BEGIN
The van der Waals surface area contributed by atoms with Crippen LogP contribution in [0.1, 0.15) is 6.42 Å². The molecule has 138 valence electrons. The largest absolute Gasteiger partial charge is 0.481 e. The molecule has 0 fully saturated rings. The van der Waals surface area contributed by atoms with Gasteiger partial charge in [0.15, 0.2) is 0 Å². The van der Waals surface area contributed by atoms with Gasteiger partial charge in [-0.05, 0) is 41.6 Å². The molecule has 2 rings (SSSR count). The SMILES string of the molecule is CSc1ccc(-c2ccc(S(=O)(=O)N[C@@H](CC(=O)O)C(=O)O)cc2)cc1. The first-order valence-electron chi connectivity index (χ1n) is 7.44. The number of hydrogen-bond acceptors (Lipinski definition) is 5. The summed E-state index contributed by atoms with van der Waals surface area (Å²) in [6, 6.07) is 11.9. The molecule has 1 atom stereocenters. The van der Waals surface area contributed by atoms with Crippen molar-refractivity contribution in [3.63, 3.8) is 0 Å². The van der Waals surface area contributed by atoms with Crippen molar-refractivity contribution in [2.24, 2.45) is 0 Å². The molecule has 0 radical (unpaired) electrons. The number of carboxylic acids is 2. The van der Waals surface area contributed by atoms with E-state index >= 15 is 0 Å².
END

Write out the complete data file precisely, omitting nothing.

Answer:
The van der Waals surface area contributed by atoms with Crippen LogP contribution in [0.1, 0.15) is 6.42 Å². The molecule has 138 valence electrons. The largest absolute Gasteiger partial charge is 0.481 e. The molecule has 0 fully saturated rings. The van der Waals surface area contributed by atoms with Gasteiger partial charge in [0.15, 0.2) is 0 Å². The van der Waals surface area contributed by atoms with Gasteiger partial charge in [-0.05, 0) is 41.6 Å². The molecule has 2 rings (SSSR count). The SMILES string of the molecule is CSc1ccc(-c2ccc(S(=O)(=O)N[C@@H](CC(=O)O)C(=O)O)cc2)cc1. The first-order valence-electron chi connectivity index (χ1n) is 7.44. The number of hydrogen-bond acceptors (Lipinski definition) is 5. The summed E-state index contributed by atoms with van der Waals surface area (Å²) in [6, 6.07) is 11.9. The molecule has 1 atom stereocenters. The van der Waals surface area contributed by atoms with Crippen molar-refractivity contribution in [3.63, 3.8) is 0 Å². The van der Waals surface area contributed by atoms with Crippen molar-refractivity contribution in [2.24, 2.45) is 0 Å². The molecule has 0 radical (unpaired) electrons. The number of carboxylic acids is 2. The van der Waals surface area contributed by atoms with E-state index >= 15 is 0 Å².